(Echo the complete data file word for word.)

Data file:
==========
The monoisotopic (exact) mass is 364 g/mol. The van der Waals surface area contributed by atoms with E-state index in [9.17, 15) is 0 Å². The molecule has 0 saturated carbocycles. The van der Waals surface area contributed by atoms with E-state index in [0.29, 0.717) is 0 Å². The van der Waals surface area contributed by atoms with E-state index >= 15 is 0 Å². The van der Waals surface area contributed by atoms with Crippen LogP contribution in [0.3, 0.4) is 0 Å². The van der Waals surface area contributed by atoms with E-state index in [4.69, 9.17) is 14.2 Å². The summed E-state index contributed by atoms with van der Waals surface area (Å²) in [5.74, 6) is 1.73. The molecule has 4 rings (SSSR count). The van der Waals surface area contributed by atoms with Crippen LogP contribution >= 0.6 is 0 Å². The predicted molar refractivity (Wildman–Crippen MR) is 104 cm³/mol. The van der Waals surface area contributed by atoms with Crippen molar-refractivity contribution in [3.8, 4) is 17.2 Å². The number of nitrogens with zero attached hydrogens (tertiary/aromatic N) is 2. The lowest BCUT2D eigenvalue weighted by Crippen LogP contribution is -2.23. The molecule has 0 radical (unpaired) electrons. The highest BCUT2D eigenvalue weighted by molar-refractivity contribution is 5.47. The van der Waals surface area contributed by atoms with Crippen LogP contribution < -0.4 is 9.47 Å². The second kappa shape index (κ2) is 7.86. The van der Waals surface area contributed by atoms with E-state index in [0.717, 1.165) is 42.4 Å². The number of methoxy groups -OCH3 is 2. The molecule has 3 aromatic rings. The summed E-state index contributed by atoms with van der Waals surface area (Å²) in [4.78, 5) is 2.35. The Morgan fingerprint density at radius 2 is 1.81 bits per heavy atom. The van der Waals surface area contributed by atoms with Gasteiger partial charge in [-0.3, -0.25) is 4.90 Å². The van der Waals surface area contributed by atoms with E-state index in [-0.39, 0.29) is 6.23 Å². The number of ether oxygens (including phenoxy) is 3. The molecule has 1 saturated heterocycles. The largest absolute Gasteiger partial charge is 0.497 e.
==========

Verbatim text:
The monoisotopic (exact) mass is 364 g/mol. The van der Waals surface area contributed by atoms with E-state index in [9.17, 15) is 0 Å². The molecule has 0 saturated carbocycles. The van der Waals surface area contributed by atoms with E-state index in [0.29, 0.717) is 0 Å². The van der Waals surface area contributed by atoms with E-state index >= 15 is 0 Å². The van der Waals surface area contributed by atoms with Crippen LogP contribution in [0.3, 0.4) is 0 Å². The van der Waals surface area contributed by atoms with E-state index in [4.69, 9.17) is 14.2 Å². The summed E-state index contributed by atoms with van der Waals surface area (Å²) in [5.74, 6) is 1.73. The molecule has 4 rings (SSSR count). The van der Waals surface area contributed by atoms with Crippen LogP contribution >= 0.6 is 0 Å². The predicted molar refractivity (Wildman–Crippen MR) is 104 cm³/mol. The van der Waals surface area contributed by atoms with Crippen molar-refractivity contribution in [3.8, 4) is 17.2 Å². The number of nitrogens with zero attached hydrogens (tertiary/aromatic N) is 2. The lowest BCUT2D eigenvalue weighted by Crippen LogP contribution is -2.23. The molecule has 0 radical (unpaired) electrons. The highest BCUT2D eigenvalue weighted by molar-refractivity contribution is 5.47. The van der Waals surface area contributed by atoms with Crippen LogP contribution < -0.4 is 9.47 Å². The second kappa shape index (κ2) is 7.86. The van der Waals surface area contributed by atoms with E-state index in [0.717, 1.165) is 42.4 Å². The number of methoxy groups -OCH3 is 2. The molecule has 3 aromatic rings. The summed E-state index contributed by atoms with van der Waals surface area (Å²) in [4.78, 5) is 2.35. The Morgan fingerprint density at radius 2 is 1.81 bits per heavy atom. The van der Waals surface area contributed by atoms with Gasteiger partial charge in [-0.3, -0.25) is 4.90 Å². The van der Waals surface area contributed by atoms with E-state index in [-0.39, 0.29) is 6.23 Å². The number of ether oxygens (including phenoxy) is 3. The molecule has 1 saturated heterocycles. The largest absolute Gasteiger partial charge is 0.497 e.